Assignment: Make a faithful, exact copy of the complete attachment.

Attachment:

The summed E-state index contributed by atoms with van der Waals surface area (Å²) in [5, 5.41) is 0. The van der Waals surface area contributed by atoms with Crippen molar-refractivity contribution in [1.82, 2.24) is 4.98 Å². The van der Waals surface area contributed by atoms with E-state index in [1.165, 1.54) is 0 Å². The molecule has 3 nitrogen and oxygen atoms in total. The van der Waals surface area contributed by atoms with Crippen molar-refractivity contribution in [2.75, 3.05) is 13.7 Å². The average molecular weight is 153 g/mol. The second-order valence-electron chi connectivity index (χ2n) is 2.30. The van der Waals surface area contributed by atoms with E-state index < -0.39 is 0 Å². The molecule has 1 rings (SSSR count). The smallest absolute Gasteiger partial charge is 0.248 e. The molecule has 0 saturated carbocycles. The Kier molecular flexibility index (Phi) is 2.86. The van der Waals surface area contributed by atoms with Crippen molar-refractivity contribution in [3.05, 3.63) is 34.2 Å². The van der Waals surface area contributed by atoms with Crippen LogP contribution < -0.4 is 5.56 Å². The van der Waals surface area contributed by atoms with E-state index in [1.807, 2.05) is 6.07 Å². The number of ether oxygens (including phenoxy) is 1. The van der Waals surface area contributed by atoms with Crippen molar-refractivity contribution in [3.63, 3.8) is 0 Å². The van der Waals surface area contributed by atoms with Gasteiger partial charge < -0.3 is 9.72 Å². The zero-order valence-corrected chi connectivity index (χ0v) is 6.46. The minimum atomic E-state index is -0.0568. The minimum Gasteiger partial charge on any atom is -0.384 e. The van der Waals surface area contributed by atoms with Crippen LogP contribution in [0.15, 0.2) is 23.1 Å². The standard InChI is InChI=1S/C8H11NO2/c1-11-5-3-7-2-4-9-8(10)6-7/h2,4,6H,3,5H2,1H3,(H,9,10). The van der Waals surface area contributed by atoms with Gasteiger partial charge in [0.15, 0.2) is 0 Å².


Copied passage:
The summed E-state index contributed by atoms with van der Waals surface area (Å²) in [5, 5.41) is 0. The van der Waals surface area contributed by atoms with Crippen molar-refractivity contribution in [1.82, 2.24) is 4.98 Å². The van der Waals surface area contributed by atoms with E-state index in [1.165, 1.54) is 0 Å². The molecule has 3 nitrogen and oxygen atoms in total. The van der Waals surface area contributed by atoms with Crippen molar-refractivity contribution in [2.75, 3.05) is 13.7 Å². The average molecular weight is 153 g/mol. The second-order valence-electron chi connectivity index (χ2n) is 2.30. The van der Waals surface area contributed by atoms with E-state index < -0.39 is 0 Å². The molecule has 1 rings (SSSR count). The smallest absolute Gasteiger partial charge is 0.248 e. The molecule has 0 saturated carbocycles. The Kier molecular flexibility index (Phi) is 2.86. The van der Waals surface area contributed by atoms with Crippen molar-refractivity contribution in [3.05, 3.63) is 34.2 Å². The van der Waals surface area contributed by atoms with Crippen LogP contribution < -0.4 is 5.56 Å². The van der Waals surface area contributed by atoms with E-state index in [1.807, 2.05) is 6.07 Å². The number of ether oxygens (including phenoxy) is 1. The van der Waals surface area contributed by atoms with Crippen molar-refractivity contribution in [3.63, 3.8) is 0 Å². The van der Waals surface area contributed by atoms with Gasteiger partial charge < -0.3 is 9.72 Å². The zero-order valence-corrected chi connectivity index (χ0v) is 6.46. The minimum atomic E-state index is -0.0568. The minimum Gasteiger partial charge on any atom is -0.384 e. The van der Waals surface area contributed by atoms with Crippen LogP contribution in [0.15, 0.2) is 23.1 Å². The standard InChI is InChI=1S/C8H11NO2/c1-11-5-3-7-2-4-9-8(10)6-7/h2,4,6H,3,5H2,1H3,(H,9,10). The van der Waals surface area contributed by atoms with Gasteiger partial charge in [0.15, 0.2) is 0 Å².